West Yorkshire Playhouse, Leeds
Opened 29 May, 1996

Toby Jones, the West Yorkshire Playhouse's artist in residence (and most recently seen here in The Government Inspector and Jude Kelly's erratic King Lear) makes his directorial début with a respectful, often muted production of Molière's last play.

Jones's expertise lies in clowning and physical theatre, but rather than jazzing up The Hypochondriac with tomfoolery, he has chosen to stage it according to Molière's original conception of a comédie-ballet: the acts are interspersed with musical interludes (composed by Gary Yershon) and more thoroughly integrated into the plot than were Charpentier's original compositions. Thus, the prelude to Act One is a ballad which degenerates into a tussle with a rowdy "punter", allowing us to watch the first encounter of Argan's daughter with her beloved, and Act Four ends with a dog-Latin oratorio as Argan is supposedly inducted into the ranks of the medical profession. (The main plot, being standard Molière, scarcely needs recounting: young lovers are united in the face of parental opposition thanks to wily stratagems, with other deceits uncovered along the way.)

Edward Kemp's translation follows the playwright's mix of loquacious rhetoric and occasional grits of coarseness, and other than in the interludes Jones keeps his cast on a tight rein. Paul Shelley's Argan seems entirely at ease, even in love, with his imagined maladies, Jackie Morrison suffers her tribulations with serene fortitude as his daughter Angélique, and Ann Bryson restrains her natural vivacity with difficulty as the plain-speaking maidservant Toinette. Supporting players such as Tristan Sharps and Malcolm Scates (the latter appearing at one point as a gloriously po-faced and tedious suitor to Angélique) are denied the chance to cut loose in their several respective rôles.

All of this changes during the interval. Where Molière's Argan was invited off the stage to watch an Egyptian dance, Jones and Kemp follow the idea of the 1981 National Theatre production in taking him to see the author's own early play Le Médecin Volant. This is in fact staged in the theatre bar: a hilarious 20-minute burlesque condensed into GCSE Franglais, it displays Jones's primary strengths and engages the actors in much giggling, both rehearsed and spontaneous. Tellingly, it receives more and louder laughs than the 80-minute first half of the main play which preceded it.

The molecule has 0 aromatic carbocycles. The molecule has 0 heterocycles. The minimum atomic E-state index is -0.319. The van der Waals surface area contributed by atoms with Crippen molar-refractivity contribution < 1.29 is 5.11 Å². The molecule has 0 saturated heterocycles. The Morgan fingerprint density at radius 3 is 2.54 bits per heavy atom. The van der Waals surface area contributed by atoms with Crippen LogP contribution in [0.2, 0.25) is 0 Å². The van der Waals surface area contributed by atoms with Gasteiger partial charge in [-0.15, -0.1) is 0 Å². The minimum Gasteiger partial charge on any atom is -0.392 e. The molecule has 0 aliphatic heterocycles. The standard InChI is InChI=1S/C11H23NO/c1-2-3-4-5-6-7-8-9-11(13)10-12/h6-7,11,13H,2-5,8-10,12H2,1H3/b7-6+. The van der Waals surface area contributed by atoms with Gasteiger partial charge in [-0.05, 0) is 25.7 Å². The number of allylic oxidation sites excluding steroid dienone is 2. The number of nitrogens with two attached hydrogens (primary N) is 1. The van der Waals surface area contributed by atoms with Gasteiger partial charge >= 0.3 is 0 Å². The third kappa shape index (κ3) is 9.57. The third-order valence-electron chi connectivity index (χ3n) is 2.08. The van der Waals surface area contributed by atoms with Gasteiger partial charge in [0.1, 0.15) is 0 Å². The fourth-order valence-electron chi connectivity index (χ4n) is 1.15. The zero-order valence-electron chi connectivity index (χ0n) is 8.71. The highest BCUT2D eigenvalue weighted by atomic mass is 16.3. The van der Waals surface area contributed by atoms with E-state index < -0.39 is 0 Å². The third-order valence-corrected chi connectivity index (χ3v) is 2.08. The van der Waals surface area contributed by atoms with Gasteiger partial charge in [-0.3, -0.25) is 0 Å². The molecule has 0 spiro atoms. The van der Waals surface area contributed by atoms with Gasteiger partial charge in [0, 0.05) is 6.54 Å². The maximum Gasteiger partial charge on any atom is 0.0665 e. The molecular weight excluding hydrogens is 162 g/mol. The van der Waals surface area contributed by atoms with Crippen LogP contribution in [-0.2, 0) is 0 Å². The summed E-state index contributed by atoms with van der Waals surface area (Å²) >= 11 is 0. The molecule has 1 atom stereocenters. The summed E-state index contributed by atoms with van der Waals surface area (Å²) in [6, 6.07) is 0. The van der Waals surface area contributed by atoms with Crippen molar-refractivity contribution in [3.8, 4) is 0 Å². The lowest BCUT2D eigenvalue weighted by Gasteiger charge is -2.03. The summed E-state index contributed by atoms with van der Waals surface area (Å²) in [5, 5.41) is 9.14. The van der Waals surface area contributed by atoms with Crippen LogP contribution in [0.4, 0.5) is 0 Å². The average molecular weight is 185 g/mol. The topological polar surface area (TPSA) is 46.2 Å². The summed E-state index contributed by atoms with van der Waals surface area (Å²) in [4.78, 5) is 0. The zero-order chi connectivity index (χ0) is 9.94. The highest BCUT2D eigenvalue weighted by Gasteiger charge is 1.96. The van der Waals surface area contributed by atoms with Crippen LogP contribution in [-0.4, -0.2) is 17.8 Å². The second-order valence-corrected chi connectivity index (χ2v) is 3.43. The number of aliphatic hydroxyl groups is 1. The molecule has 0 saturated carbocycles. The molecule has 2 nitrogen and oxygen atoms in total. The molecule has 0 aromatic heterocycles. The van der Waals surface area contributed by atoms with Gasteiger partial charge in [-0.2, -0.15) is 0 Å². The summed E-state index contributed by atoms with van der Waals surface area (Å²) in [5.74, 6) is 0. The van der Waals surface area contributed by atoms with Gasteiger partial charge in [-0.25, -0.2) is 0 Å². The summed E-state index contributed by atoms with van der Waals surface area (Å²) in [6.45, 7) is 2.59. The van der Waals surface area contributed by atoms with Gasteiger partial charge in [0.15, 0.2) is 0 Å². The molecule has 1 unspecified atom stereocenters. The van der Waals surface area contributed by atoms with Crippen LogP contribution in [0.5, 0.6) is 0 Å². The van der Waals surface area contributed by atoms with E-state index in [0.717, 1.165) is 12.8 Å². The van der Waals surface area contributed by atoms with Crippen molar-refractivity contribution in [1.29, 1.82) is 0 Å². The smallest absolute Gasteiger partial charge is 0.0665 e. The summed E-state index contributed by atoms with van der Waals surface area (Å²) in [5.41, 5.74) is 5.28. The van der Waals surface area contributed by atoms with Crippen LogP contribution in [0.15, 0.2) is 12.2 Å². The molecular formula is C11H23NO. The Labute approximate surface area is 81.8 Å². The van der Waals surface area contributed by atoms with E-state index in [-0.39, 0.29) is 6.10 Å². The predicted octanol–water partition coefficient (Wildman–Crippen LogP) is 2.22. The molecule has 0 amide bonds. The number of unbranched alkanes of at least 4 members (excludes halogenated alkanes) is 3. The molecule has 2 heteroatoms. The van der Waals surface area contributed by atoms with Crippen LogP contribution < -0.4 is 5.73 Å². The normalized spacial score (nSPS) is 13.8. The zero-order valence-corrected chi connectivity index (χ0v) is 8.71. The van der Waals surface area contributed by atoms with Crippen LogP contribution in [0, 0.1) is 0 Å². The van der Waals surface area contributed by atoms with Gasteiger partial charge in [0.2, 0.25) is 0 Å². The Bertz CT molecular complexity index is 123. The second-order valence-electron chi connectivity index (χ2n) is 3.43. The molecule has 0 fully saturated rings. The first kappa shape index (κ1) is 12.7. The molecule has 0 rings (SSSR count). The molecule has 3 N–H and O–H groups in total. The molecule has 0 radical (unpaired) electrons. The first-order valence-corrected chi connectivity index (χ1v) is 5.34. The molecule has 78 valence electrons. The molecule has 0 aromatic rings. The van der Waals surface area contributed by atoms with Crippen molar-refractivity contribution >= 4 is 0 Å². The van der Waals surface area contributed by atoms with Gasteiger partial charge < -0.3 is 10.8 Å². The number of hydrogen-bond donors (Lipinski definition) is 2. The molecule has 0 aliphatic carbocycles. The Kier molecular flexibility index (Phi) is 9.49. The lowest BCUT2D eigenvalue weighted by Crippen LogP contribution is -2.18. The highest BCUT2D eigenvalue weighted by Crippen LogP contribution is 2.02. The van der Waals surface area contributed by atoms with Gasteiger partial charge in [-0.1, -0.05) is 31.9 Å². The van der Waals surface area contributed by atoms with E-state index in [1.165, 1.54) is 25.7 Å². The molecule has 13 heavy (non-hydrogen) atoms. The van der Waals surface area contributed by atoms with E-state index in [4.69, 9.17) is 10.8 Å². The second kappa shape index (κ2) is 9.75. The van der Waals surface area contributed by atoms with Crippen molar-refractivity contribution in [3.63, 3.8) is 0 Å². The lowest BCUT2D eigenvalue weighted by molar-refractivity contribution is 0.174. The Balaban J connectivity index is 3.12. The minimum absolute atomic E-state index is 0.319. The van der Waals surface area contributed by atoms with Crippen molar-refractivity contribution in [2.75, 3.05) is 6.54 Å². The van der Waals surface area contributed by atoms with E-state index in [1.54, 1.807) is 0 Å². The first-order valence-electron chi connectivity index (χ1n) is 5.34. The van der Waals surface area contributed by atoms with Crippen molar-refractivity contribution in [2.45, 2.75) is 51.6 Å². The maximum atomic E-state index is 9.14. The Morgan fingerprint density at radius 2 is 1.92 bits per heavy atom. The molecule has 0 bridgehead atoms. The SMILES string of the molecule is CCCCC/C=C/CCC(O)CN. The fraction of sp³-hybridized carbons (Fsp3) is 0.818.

Having been thus warmed up (two-thirds of the way through the show), the audience is readier to respond vocally during the latter two acts of The Hypochondriac, but belly-laughs remain thin on the ground. This is not to deny that Jones has supervised a fine, consistently amusing production, but the sensation of restraint, even deference, persists. Plainly, a decision was taken not to indulge in modish tinkering, but for a play rooted in traditions of commedia dell'Arte this is at times a disconcertingly poised affair. Another few steps along the zany road might not have gone entirely amiss.

Written for the Financial Times.

Copyright © Ian Shuttleworth; all rights reserved.

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